Speaking in a prepared address following a meeting of the G20 in Rome, Mr Biden touted his own administration’s efforts to spend billions of dollars on climate change resilience efforts in his Build Back Better infrastructure plan. The legislation also plans around $235 billion for clean energy incentives.
“I believe we made tangible progress…in part because the commitment the United States brought to the table,” said the president.
“I’m proud to announce…another critical win for both American workers and the climate agenda: The United States and the European Union have agreed to negotiate the world’s first trade agreement based on how much carbon is in a product,” he continued.
When asked by reporters about statements from climate activists labeling the commitments at COP26 a disappointment, as they are far below what experts say is needed to avert warming of 1.5 degrees Celsius, Mr Biden demurred to blamed two of the world’s largest economies for not making new emissions pledges of their own.
Beijing has pledged to be carbon neutral by 2060, which activists say is too little too late from the country responsible for more than a fourth of all carbon emissions. The Biden administration set a goal of making the US energy grid powered exclusively by “100 percent carbon pollution-free electricity” by 2035, but it is not yet clear how or if the US will meet that target.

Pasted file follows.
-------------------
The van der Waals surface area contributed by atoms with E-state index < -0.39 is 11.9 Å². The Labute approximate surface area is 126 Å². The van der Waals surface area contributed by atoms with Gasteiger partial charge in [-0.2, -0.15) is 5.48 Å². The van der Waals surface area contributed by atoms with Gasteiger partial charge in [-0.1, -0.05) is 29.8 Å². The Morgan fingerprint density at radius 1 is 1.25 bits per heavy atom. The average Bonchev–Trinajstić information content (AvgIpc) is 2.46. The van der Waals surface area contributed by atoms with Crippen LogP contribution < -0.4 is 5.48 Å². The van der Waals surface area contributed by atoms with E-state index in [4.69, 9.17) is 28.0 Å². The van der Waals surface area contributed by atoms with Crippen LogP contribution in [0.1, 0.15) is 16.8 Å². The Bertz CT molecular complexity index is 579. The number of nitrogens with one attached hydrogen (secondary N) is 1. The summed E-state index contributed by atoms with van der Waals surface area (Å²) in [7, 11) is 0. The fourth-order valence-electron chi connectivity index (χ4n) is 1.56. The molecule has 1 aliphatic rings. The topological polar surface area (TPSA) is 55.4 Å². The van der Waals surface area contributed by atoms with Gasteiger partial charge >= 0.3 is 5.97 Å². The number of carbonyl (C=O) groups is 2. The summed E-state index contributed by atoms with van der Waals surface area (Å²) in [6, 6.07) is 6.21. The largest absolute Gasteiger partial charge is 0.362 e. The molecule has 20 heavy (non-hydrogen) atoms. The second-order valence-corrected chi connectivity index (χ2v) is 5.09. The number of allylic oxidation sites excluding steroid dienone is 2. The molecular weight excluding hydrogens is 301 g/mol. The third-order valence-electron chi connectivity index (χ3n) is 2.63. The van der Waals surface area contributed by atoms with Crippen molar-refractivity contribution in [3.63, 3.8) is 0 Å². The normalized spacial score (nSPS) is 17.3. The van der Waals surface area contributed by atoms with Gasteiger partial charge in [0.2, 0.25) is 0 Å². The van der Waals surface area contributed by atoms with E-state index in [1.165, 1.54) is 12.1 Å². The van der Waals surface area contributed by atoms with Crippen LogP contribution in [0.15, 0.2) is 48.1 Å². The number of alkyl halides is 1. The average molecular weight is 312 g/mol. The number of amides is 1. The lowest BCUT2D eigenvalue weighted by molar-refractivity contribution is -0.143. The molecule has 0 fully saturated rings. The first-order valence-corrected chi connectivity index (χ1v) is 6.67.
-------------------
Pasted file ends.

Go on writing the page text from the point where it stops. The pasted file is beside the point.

“Russia and… China basically didn’t show up in terms of any commitments to deal with climate,” charged Mr Biden on Sunday, adding: “[T]here’s a reason why people should be disappointed in that. I found it disappointing myself.”
China’s foreign ministry has not yet responded to the US president’s remarks.
During his address, the president also hailed the G20’s commitment to a global minimum tax to fight corporate tax-dodging, and hailed efforts to coax Iran’s government back into regular negotiations over its nuclear program.
Much of Mr Biden’s climate plan is yet to pass Congress, which is still debating both his smaller hard infrastructure package and larger social safety net bill, which together contain billions in tax incentives for various clean energy forms. Many other climate-related parts were stripped from the bill due to resistance from conservative Democrats such as Sen Joe Manchin of West Virginia.
Experts have said that pledges to reach carbon neutrality by 2050 are needed to avert the worst effects of climate change, which is expected to lead to more severe weather and climate-related phenomena including wildfires, droughts, and floods.
“Governments must respond to the deadly warnings the planet is giving us and cut emissions drastically right now, to stay in line with 1.5C, and that requires stopping any new fossil fuel development and phase them out,” Jennifer Morgan, director of Greenpeace International, said in a statement on Sunday.
“We need to stop all new fossil fuel projects immediately. Governments must reduce emissions at home and stop shifting that responsibility to more vulnerable communities, through carbon offsetting schemes that compromise their livelihoods,” added Ms Morgan.